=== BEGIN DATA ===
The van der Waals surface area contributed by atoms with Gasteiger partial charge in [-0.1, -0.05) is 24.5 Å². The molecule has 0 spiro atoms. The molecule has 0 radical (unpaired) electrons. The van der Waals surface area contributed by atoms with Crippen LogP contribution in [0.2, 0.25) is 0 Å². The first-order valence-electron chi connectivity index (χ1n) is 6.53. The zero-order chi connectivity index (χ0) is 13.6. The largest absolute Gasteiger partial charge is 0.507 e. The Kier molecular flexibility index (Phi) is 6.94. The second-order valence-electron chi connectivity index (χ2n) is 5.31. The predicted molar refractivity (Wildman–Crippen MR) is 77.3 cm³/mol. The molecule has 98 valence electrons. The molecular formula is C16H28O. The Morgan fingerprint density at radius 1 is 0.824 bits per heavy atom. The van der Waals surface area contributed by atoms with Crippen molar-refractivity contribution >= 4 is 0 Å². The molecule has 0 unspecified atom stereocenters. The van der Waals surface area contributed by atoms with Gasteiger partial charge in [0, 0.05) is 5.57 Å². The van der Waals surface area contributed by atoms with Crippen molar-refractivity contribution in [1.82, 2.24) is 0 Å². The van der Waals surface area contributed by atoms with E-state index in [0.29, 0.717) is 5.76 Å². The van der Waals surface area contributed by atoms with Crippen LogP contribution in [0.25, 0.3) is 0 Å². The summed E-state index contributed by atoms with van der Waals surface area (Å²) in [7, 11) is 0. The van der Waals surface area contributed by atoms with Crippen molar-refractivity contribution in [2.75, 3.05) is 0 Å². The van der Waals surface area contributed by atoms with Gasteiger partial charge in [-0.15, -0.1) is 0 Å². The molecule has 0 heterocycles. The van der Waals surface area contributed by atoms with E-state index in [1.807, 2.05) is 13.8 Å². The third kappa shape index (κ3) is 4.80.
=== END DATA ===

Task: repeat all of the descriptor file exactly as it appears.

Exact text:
The van der Waals surface area contributed by atoms with Gasteiger partial charge in [-0.1, -0.05) is 24.5 Å². The molecule has 0 spiro atoms. The molecule has 0 radical (unpaired) electrons. The van der Waals surface area contributed by atoms with Crippen LogP contribution in [0.2, 0.25) is 0 Å². The first-order valence-electron chi connectivity index (χ1n) is 6.53. The zero-order chi connectivity index (χ0) is 13.6. The largest absolute Gasteiger partial charge is 0.507 e. The Kier molecular flexibility index (Phi) is 6.94. The second-order valence-electron chi connectivity index (χ2n) is 5.31. The predicted molar refractivity (Wildman–Crippen MR) is 77.3 cm³/mol. The molecule has 98 valence electrons. The molecular formula is C16H28O. The Morgan fingerprint density at radius 1 is 0.824 bits per heavy atom. The van der Waals surface area contributed by atoms with Crippen molar-refractivity contribution >= 4 is 0 Å². The molecule has 0 unspecified atom stereocenters. The van der Waals surface area contributed by atoms with Gasteiger partial charge in [0, 0.05) is 5.57 Å². The van der Waals surface area contributed by atoms with Crippen molar-refractivity contribution in [1.82, 2.24) is 0 Å². The van der Waals surface area contributed by atoms with E-state index in [0.29, 0.717) is 5.76 Å². The van der Waals surface area contributed by atoms with Crippen LogP contribution in [0.25, 0.3) is 0 Å². The summed E-state index contributed by atoms with van der Waals surface area (Å²) in [7, 11) is 0. The van der Waals surface area contributed by atoms with Crippen molar-refractivity contribution in [2.75, 3.05) is 0 Å². The van der Waals surface area contributed by atoms with Gasteiger partial charge in [-0.15, -0.1) is 0 Å². The molecule has 0 heterocycles. The van der Waals surface area contributed by atoms with E-state index in [1.807, 2.05) is 13.8 Å². The third kappa shape index (κ3) is 4.80.